Epidemiological determinants of mental well-being and quality of life among homemakers with hypertension: A cross-sectional analysis

Ashwini Shivakumar Bidnurmath, Chythra Raghavendra Rao, Avinash Shetty, Asha Kamath, Lavya Shetty

Research output: Contribution to journalArticlepeer-review

Abstract

Background: Stress is a major contributor to the physiology of hypertension (HTN) and is linked closely to mental well-being and overall quality of life (QoL). Health issues pertaining to women's health have usually focused on reproduction, while mental well-being has largely been neglected. Objectives: The objective of the study was to assess the perceived stress and QoL among homemakers with HTN. Materials and Methods: A community-based cross-sectional study was carried out, among 426 homemakers with HTN residing in Udupi, Karnataka. The sociodemographic and disease characteristics, Cohen's Perceived Stress Scale-10, World Health Organization QoL Brief Questionnaire (WHOQOL-BREF), anthropometry, and vitals were measured. Results: Of the study participants, 245 (57.5%) were aged ≤60 years and 317 (74.4%) had been diagnosed with HTN in the past decade. Low and high perceived stress was seen among 306 (71.8%) and 120 (28.2%) women, respectively. Among the four domains of WHOQOL-BREF, the physical domain had the highest mean (±standard deviation) score of 67.44 (±16.50), whereas the lowest score of 54.49 (±19.75) was observed in the social domain. The odds of high stress among single women and those with a pill burden of >2/day were 1.93 (P=0.004, 95% CI=1.228, 3.054) and 1.77 (P=0.038, 95% CI CI=0.962, 3.270) respectively. The QoL was significantly better among those aged <60 years, married, and literate women. Conclusions: Mental well-being among the hypertensive homemakers was good, with low perceived stress and high mean scores of QOL domains.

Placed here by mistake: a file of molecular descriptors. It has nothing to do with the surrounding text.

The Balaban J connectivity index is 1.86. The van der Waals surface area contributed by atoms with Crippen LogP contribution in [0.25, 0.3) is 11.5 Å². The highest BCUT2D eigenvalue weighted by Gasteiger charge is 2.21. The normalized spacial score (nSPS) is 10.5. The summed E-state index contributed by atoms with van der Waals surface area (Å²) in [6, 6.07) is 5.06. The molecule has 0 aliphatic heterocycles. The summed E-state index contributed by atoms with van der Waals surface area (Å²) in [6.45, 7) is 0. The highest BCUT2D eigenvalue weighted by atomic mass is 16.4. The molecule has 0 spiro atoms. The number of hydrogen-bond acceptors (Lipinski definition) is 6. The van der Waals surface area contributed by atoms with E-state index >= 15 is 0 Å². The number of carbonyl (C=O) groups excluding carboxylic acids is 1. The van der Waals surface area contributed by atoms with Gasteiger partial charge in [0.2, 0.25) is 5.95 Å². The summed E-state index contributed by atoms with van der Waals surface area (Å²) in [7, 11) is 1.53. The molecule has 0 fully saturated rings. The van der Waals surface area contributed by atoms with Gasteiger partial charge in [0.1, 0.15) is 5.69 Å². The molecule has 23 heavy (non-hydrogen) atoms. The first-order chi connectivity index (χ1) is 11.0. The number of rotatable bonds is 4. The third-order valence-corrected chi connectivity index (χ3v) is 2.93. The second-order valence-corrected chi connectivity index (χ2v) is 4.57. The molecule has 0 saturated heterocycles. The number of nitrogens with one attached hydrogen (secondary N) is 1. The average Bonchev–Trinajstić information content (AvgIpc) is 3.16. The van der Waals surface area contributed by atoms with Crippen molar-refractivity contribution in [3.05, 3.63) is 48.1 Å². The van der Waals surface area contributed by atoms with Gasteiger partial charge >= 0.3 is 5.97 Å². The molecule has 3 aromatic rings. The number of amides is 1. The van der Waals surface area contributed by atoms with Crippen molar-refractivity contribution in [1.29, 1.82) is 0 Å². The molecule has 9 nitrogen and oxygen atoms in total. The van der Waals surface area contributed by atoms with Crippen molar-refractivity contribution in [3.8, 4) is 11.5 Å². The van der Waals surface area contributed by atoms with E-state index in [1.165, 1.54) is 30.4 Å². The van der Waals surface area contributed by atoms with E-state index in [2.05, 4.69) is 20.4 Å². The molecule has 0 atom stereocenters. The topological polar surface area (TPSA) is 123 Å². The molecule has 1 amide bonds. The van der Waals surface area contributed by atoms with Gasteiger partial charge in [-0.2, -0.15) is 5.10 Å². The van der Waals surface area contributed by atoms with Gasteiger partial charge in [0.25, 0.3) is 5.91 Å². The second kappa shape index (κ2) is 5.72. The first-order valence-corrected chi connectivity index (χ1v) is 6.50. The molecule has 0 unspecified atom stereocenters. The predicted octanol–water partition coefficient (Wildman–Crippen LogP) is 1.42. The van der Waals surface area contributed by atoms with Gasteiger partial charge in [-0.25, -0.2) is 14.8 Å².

Original languageEnglish
Pages (from-to)448-453
Number of pages6
JournalIndian Journal of Community Medicine
Volume45
Issue number4
DOIs
Publication statusPublished - 01-10-2020

All Science Journal Classification (ASJC) codes

  • Public Health, Environmental and Occupational Health

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